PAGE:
Tours are free, but they can only accommodate a small number of people at a time. Reservations fill up quickly but after one or two misses I was able to get a spot before the summer was over. (There are no weekend tours so if I wanted my kids to come along summer was my only option.)
The tour directors were personable and gregarious, carefully explaining everything and taking time for questions. The time passed so quickly that when it was over neither my children nor I could believe the hour was up.
Nearly two decades ago I worked for a temp agency in rural Virginia. As part of my employment there I did a stint at a carpet square factory. The lighting was poor, the ambiance worse. I was grateful for the insight it provided into the daily life of so many people in the US and around the world. It was also helpful as I later secured a teaching position so I could better understand the families whose children I taught.
I was also grateful that my position only lasted a week.
Fast forward 15 years. How delightful: the AFC appeared to be such a pleasant place to work. The corporate culture focused as much on the experience of the employees as the experience of the customer. Since my experience as a [very short term] factory worker I’ve toured the Rouge Factory in Detroit as well as several other production facilities. I do believe that factories open for public tours will be nicer than their closed-to-the-public counterparts for the simple fact that sunshine makes a great antiseptic. But I am also aware that some company are just better employers than others.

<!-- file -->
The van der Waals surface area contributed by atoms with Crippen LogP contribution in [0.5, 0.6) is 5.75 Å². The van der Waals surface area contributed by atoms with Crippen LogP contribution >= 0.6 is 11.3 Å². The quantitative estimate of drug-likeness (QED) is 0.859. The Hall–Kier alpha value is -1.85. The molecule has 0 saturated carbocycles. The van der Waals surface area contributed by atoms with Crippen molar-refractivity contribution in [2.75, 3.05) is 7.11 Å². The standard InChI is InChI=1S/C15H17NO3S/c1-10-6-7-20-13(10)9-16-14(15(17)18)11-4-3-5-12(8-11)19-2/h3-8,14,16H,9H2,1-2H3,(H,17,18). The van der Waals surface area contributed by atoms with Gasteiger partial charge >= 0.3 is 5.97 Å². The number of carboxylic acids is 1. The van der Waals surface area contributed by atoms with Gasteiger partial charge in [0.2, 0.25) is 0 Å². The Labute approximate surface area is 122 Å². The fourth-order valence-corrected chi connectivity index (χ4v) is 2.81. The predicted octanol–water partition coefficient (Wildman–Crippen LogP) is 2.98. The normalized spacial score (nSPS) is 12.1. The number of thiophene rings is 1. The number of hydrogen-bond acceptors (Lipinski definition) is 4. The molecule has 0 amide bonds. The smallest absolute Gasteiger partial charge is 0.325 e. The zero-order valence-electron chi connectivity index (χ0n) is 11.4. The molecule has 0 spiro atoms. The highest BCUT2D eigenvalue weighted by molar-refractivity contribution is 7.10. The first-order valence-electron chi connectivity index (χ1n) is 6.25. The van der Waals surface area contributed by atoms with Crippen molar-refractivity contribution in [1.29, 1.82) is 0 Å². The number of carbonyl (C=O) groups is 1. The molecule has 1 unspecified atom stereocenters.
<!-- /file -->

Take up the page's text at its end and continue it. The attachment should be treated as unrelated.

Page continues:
Frankly I was surprised the human element at Amazon was as prominent as it was given the presence of the robots.
The robots. Let me tell you the robots completely captivated me. I was unprepared for their level of autonomy, despite having a robot vacuum at home. I can’t go into detail because I lack the words to describe the coolness of their form and function. Perhaps I can leave it like this: if the revolution comes in my lifetime, I will welcome our robotic overlords.
Photography and other recording is strictly prohibited. Understandably so. However they do recognize our modern need for selfies. (–and if someone at the Bureau of Engraving and Printing could please take note, I’d love to see something like this there as well–) Right at the end of the tour there is one photo op. Our tour guides were happy to take our photo with our device.
And then just like that the tour was over and we were back into the blazing Texas sun; our minds marveling at the spirit of innovation we had witnessed. It was a miracle we arranged the tour for the date we did. We moved away shortly thereafter.